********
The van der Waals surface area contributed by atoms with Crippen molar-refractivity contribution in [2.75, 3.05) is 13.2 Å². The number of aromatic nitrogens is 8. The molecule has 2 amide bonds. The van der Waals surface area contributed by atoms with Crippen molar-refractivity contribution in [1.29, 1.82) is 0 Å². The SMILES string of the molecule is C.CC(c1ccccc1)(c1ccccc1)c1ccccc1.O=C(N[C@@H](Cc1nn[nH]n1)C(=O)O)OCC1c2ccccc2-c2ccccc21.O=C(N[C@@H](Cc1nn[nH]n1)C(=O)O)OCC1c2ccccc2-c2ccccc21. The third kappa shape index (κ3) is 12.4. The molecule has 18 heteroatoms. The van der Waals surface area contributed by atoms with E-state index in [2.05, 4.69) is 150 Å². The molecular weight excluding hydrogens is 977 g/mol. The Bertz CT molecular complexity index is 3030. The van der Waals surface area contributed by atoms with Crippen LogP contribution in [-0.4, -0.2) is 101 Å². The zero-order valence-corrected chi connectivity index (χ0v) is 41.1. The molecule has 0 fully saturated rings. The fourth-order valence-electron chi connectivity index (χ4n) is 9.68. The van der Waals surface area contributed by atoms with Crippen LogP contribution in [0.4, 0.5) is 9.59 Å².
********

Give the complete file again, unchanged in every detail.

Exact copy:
The van der Waals surface area contributed by atoms with Crippen molar-refractivity contribution in [2.75, 3.05) is 13.2 Å². The number of aromatic nitrogens is 8. The molecule has 2 amide bonds. The van der Waals surface area contributed by atoms with Crippen molar-refractivity contribution in [1.29, 1.82) is 0 Å². The SMILES string of the molecule is C.CC(c1ccccc1)(c1ccccc1)c1ccccc1.O=C(N[C@@H](Cc1nn[nH]n1)C(=O)O)OCC1c2ccccc2-c2ccccc21.O=C(N[C@@H](Cc1nn[nH]n1)C(=O)O)OCC1c2ccccc2-c2ccccc21. The third kappa shape index (κ3) is 12.4. The molecule has 18 heteroatoms. The van der Waals surface area contributed by atoms with E-state index in [2.05, 4.69) is 150 Å². The molecular weight excluding hydrogens is 977 g/mol. The Bertz CT molecular complexity index is 3030. The van der Waals surface area contributed by atoms with Crippen LogP contribution in [-0.4, -0.2) is 101 Å². The zero-order valence-corrected chi connectivity index (χ0v) is 41.1. The molecule has 0 fully saturated rings. The fourth-order valence-electron chi connectivity index (χ4n) is 9.68. The van der Waals surface area contributed by atoms with Crippen LogP contribution in [0.4, 0.5) is 9.59 Å².